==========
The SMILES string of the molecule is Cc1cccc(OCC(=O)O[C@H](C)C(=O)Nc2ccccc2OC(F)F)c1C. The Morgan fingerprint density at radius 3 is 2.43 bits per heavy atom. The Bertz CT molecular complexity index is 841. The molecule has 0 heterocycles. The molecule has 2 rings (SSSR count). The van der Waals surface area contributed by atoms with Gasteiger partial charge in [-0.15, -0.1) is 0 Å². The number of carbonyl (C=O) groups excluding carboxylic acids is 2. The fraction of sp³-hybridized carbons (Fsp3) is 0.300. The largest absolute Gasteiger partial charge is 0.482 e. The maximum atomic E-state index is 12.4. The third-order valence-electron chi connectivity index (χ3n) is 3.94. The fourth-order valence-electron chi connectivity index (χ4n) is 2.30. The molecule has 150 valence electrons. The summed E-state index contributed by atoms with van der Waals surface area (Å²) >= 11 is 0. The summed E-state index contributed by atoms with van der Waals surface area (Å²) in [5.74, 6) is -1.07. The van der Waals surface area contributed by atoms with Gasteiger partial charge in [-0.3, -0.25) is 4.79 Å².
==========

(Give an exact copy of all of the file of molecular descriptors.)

The SMILES string of the molecule is Cc1cccc(OCC(=O)O[C@H](C)C(=O)Nc2ccccc2OC(F)F)c1C. The Morgan fingerprint density at radius 3 is 2.43 bits per heavy atom. The Bertz CT molecular complexity index is 841. The molecule has 0 heterocycles. The molecule has 2 rings (SSSR count). The van der Waals surface area contributed by atoms with Gasteiger partial charge in [-0.15, -0.1) is 0 Å². The number of carbonyl (C=O) groups excluding carboxylic acids is 2. The fraction of sp³-hybridized carbons (Fsp3) is 0.300. The largest absolute Gasteiger partial charge is 0.482 e. The maximum atomic E-state index is 12.4. The third-order valence-electron chi connectivity index (χ3n) is 3.94. The fourth-order valence-electron chi connectivity index (χ4n) is 2.30. The molecule has 150 valence electrons. The summed E-state index contributed by atoms with van der Waals surface area (Å²) >= 11 is 0. The summed E-state index contributed by atoms with van der Waals surface area (Å²) in [5.74, 6) is -1.07. The van der Waals surface area contributed by atoms with Gasteiger partial charge in [-0.3, -0.25) is 4.79 Å².